The city of Versailles plans to build a new police department on the property of the old St. Leo Catholic School.
The nearly 2-acre property at the corner of North Main and Elm streets was recently appraised at $400,000. The city council has a contract to buy the property and has the cash for the purchase.
Versailles Mayor Brian Traugott called the site “a gateway to downtown.”
“We’ll be able to do two things,” he said. “We’ll be able to do a little downtown beautification by putting a state-of-the-art, architecturally sound building there. And we’ll be able to put our police department in the first new police station that the city of Versailles has ever had.”
The property was used as a Catholic school from 1965 to 2010, when the parish opened a new school next to its church on Huntertown Road.
In January 2016, the Catholic Diocese of Lexington sold the property for $319,000 to a company called CKS LLC, owned by Tim Cambron, Jack Kain and Fred Seitz. Cambron is president of Ruggles Sign Co., a Versailles manufacturing company; Kain is a car dealer; and Seitz owns a horse farm outside Versailles.
At one time, Tom Post, the owner of Castle Post on U.S. 60 between Lexington and Versailles, had a lease-purchase agreement on the St. Leo property, but he is no longer involved with it.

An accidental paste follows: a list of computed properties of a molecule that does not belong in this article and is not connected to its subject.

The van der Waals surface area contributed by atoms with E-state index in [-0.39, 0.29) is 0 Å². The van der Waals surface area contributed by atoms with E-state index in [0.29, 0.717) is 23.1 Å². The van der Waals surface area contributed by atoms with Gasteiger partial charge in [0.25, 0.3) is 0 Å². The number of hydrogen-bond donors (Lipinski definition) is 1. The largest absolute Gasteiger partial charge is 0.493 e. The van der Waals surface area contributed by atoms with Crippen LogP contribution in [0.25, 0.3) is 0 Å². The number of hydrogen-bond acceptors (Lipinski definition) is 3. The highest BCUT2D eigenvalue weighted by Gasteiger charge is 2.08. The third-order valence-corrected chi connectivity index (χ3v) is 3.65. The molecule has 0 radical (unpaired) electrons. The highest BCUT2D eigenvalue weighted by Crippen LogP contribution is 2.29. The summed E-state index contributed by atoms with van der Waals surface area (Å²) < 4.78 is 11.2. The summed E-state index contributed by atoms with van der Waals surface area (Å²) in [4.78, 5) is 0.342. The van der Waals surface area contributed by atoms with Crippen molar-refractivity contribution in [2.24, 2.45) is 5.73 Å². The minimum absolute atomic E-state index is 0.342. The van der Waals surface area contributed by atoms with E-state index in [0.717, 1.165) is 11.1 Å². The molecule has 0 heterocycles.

Under a contract with the city, CKS will pay for demolition of the former school and a two-story brick house formerly occupied by nuns.
Meanwhile, Traugott has appointed a committee to discuss the design and construction of the police building. The committee’s first meeting is scheduled for March 15.
The committee is composed of city council members Ann Miller, Owen Roberts and Mary Bradley; Police Chief James Fugate; officer John Wilhoit; evidence custodian Nathan Craig; and dispatcher John Long.
The price of a new building is not known, but a bond issue will be used to finance its construction. Georgetown paid for its new police headquarters, which opened in 2015, through a $5 million bond issue.
“I would hope we could move in at the end of 2018 or early 2019 at the latest,” Traugott said.
Versailles police operate out of city-owned buildings across the street from the Woodford County Courthouse. The buildings, dating to the 1800s and owned by the city since the 1970s, share a common wall but don’t provide much space.
The department, which has 42 sworn officers and 10 dispatchers, nearly doubled in size in 2004, when it and the county police department merged. That put more officers into the same cramped quarters.
People who enter the building from Court Street walk into a small vestibule and are greeted by a dispatcher behind a window.
“For those folks who might be reporting something sensitive, you don’t want them within earshot of a person who is paying a parking ticket or asking for directions,” Fugate said.
Property in evidence is kept in a separate building in Big Spring Park near the police department. Some records are kept in yet another location.
“It would just be nice to have everything together,” Assistant Police Chief Mike Murray said.
Traugott said someone has expressed interest in buying the current police buildings once the department has moved, but he wouldn’t identify the party.